Accra, Jan. 28, GNA-The Embassy of the State of Israel in collaboration with the Embassy of the Federal Republic of Germany and the UN in Ghana have commemorated the 2021 International Holocaust Remembrance day in Accra.
It is to rally all people to end racism, antisemitism and discrimination of all forms.
The 2021 International Holocaust Remembrance day, was held on the theme: « Facing the Aftermath: Recovery and Reconstitution after the Holocaust », to honour the memory of the six million Jews who perished in the Holocaust during the period of World War II.
This year’s commemoration focuses on the measures taken by a multitude of players in the aftermath of the Holocaust to begin the process of recovery and reconstitution of individuals, communities and systems of justice.
It also encouraged discussions on how measures taken in the past could contribute in the context of rebuilding societies damaged by atrocity crimes, crimes against humanity, war and the ravages of disease.
At the Accra commemoration of the Holocaust, Mr Charles Abani, UN Resident Coordinator, urged nations to reassert their commitment to human rights, collectively stand up against racism, discrimination and violence.
“Most importantly, we must also go beyond remembrance, and make sure that new generations commit and take tangible actions to respect and value human rights and abhor racism, discrimination and hate speech.
“We must continue in these footsteps to ensure the generations after us are well informed and prepared to protect their generations from these negative acts. “
Mr Christoph Retzlaff, the German Ambassador, said the most important lesson to be learnt from the Holocaust was the statement, “Never again,” adding, that message had become a fundamental tenet for Germany.
“Our commitment is firmly rooted in our awareness of the importance of freedom and the rule of law, pluralism and tolerance,” explaining that “those values required peoples constant vigilance and committed effort through exposing old and new prejudices and stereotypes for what they are”.
Mr Retzlaff emphasised that it was only when human dignity was respected and solidarity upheld that “our world will flourish in peace”.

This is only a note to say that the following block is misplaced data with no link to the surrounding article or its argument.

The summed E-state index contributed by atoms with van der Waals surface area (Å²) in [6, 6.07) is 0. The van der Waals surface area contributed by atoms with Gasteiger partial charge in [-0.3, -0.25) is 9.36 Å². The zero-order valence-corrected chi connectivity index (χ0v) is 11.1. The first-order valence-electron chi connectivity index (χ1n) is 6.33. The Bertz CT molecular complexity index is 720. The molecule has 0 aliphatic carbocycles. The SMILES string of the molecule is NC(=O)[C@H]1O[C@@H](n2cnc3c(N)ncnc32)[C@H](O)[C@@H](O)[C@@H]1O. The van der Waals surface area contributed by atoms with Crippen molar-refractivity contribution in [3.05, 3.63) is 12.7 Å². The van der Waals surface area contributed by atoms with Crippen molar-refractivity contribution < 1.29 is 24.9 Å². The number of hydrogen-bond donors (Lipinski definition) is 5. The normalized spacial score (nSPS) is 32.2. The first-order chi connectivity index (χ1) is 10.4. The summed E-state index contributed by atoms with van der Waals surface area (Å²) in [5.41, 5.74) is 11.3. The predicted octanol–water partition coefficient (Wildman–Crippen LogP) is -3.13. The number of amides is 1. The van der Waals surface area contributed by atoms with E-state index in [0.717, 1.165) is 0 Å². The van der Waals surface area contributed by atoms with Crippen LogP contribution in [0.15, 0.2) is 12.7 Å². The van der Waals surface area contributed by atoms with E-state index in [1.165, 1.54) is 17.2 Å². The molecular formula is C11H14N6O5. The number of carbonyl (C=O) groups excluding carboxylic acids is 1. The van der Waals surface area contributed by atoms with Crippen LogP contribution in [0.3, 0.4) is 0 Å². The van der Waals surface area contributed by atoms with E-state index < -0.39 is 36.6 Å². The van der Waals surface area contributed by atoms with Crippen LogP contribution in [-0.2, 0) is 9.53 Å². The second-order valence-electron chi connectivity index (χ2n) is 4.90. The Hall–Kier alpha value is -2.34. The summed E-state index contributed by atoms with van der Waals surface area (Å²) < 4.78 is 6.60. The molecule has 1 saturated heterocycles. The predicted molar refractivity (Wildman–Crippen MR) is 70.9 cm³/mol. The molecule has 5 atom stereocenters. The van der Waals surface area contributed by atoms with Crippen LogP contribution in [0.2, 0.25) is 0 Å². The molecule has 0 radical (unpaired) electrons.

Ms Shani Cooper, the Ambassador of the State of Israel, used the occasion to narrate the chilling experience of her then six-year old grandmother who lived in Brussels when the Nazis invaded the town, and her later ordeal, just because she was a Jew, and had to forget about her Jewish origin and become a Christian before she was able to escape the “murderous Nazis.”
She said amid all the Holocaust experience, “there was today, the remains of racism, antisemitism and discrimination still blooming,” saying that “we have to change.”
She called on countries to begin the fight against those negative acts from within, and urged Ghana, to join the International Holocaust Remembrance Alliance and adopt its definition of anti-Semitism, as well as do well to make the celebration of the commemoration of the Holocaust a national event.
Mr Joseph Whittal, a Commissioner of the Commission for Human Rights and Administrative Justice (CHRAJ), in a panel discussion, said Ghana could learn lessons from the Remembrance Day, and endeavour to do away with negative attitudes towards women and girls, which were based on outmoded culture.
He also mentioned that persons living with HIV, disability and all forms of discrimination against other vulnerable groups must be dealt with.
Ms Betty Eppel, a Holocaust Survivor, who is now based in Israel, shared her experience of the event via zoom, and said the ordeal made her childhood life miserable, making her to live in misery and fear, until she met her husband, later in life.
“We should all make a difference by loving one another”, Ms Eppel advised.
The word Holocaust, with a Greek roots means “sacrifice by fire” and that refereed to a state -sponsored systemic murder of the Jewish population of Europe and Northern Africa during World War II, at the hand of the Nazi Government led by Adolf Hitler.
Alongside the Jews, a myriad of other groups considered undesirable or dangerous, including; the mentally and physically handicapped, the deaf, homosexuals, Roma or Gypsies, political dissidents or intellectuals and many more were all murdered by the Nazis.
The UN General Assembly in 2005 designated January 27 as an annual International Holocaust Remembrance Day in memory of the victims of the Holocaust.